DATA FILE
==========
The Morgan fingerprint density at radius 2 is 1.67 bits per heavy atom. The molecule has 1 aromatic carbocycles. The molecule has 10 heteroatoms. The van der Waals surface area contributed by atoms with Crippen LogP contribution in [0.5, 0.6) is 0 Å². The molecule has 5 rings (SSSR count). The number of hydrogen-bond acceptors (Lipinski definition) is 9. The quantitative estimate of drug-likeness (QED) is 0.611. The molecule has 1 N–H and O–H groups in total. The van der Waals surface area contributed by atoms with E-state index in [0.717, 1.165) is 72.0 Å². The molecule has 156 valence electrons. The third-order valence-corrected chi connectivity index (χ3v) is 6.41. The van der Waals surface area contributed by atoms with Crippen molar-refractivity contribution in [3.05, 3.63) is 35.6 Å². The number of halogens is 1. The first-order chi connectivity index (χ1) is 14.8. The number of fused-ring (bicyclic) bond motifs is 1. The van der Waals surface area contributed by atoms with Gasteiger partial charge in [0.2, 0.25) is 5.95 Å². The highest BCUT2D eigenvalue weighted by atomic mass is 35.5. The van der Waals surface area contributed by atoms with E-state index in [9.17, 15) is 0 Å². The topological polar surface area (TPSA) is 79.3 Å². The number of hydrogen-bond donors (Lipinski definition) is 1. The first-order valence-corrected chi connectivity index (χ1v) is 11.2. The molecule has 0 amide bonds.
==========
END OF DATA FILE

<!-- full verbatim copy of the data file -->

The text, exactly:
The Morgan fingerprint density at radius 2 is 1.67 bits per heavy atom. The molecule has 1 aromatic carbocycles. The molecule has 10 heteroatoms. The van der Waals surface area contributed by atoms with Crippen LogP contribution in [0.5, 0.6) is 0 Å². The molecule has 5 rings (SSSR count). The number of hydrogen-bond acceptors (Lipinski definition) is 9. The quantitative estimate of drug-likeness (QED) is 0.611. The molecule has 1 N–H and O–H groups in total. The van der Waals surface area contributed by atoms with E-state index in [0.717, 1.165) is 72.0 Å². The molecule has 156 valence electrons. The third-order valence-corrected chi connectivity index (χ3v) is 6.41. The van der Waals surface area contributed by atoms with Crippen molar-refractivity contribution in [3.05, 3.63) is 35.6 Å². The number of halogens is 1. The first-order chi connectivity index (χ1) is 14.8. The number of fused-ring (bicyclic) bond motifs is 1. The van der Waals surface area contributed by atoms with Gasteiger partial charge in [0.2, 0.25) is 5.95 Å². The highest BCUT2D eigenvalue weighted by atomic mass is 35.5. The van der Waals surface area contributed by atoms with E-state index in [9.17, 15) is 0 Å². The topological polar surface area (TPSA) is 79.3 Å². The number of hydrogen-bond donors (Lipinski definition) is 1. The first-order valence-corrected chi connectivity index (χ1v) is 11.2. The molecule has 0 amide bonds.